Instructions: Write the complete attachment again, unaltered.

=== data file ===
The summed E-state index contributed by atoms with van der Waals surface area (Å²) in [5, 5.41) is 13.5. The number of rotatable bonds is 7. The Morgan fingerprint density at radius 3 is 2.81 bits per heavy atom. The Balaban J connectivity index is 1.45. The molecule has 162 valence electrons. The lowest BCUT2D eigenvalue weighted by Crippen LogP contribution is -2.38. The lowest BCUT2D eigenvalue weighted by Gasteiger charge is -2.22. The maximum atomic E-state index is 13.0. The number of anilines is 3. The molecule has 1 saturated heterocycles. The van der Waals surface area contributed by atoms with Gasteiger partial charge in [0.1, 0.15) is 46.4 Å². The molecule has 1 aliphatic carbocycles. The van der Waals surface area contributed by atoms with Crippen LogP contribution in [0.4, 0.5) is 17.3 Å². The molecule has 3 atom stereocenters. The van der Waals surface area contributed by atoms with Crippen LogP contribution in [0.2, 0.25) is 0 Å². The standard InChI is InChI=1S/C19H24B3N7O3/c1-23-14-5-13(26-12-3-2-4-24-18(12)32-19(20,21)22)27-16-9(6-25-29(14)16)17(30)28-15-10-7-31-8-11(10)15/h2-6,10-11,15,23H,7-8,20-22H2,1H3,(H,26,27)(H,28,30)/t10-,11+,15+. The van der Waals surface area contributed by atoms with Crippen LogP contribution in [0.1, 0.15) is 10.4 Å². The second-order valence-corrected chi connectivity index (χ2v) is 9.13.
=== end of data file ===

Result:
The summed E-state index contributed by atoms with van der Waals surface area (Å²) in [5, 5.41) is 13.5. The number of rotatable bonds is 7. The Morgan fingerprint density at radius 3 is 2.81 bits per heavy atom. The Balaban J connectivity index is 1.45. The molecule has 162 valence electrons. The lowest BCUT2D eigenvalue weighted by Crippen LogP contribution is -2.38. The lowest BCUT2D eigenvalue weighted by Gasteiger charge is -2.22. The maximum atomic E-state index is 13.0. The number of anilines is 3. The molecule has 1 saturated heterocycles. The van der Waals surface area contributed by atoms with Gasteiger partial charge in [0.1, 0.15) is 46.4 Å². The molecule has 1 aliphatic carbocycles. The van der Waals surface area contributed by atoms with Crippen LogP contribution in [0.4, 0.5) is 17.3 Å². The molecule has 3 atom stereocenters. The van der Waals surface area contributed by atoms with Crippen LogP contribution in [0.2, 0.25) is 0 Å². The standard InChI is InChI=1S/C19H24B3N7O3/c1-23-14-5-13(26-12-3-2-4-24-18(12)32-19(20,21)22)27-16-9(6-25-29(14)16)17(30)28-15-10-7-31-8-11(10)15/h2-6,10-11,15,23H,7-8,20-22H2,1H3,(H,26,27)(H,28,30)/t10-,11+,15+. The van der Waals surface area contributed by atoms with Crippen LogP contribution in [0.1, 0.15) is 10.4 Å². The second-order valence-corrected chi connectivity index (χ2v) is 9.13.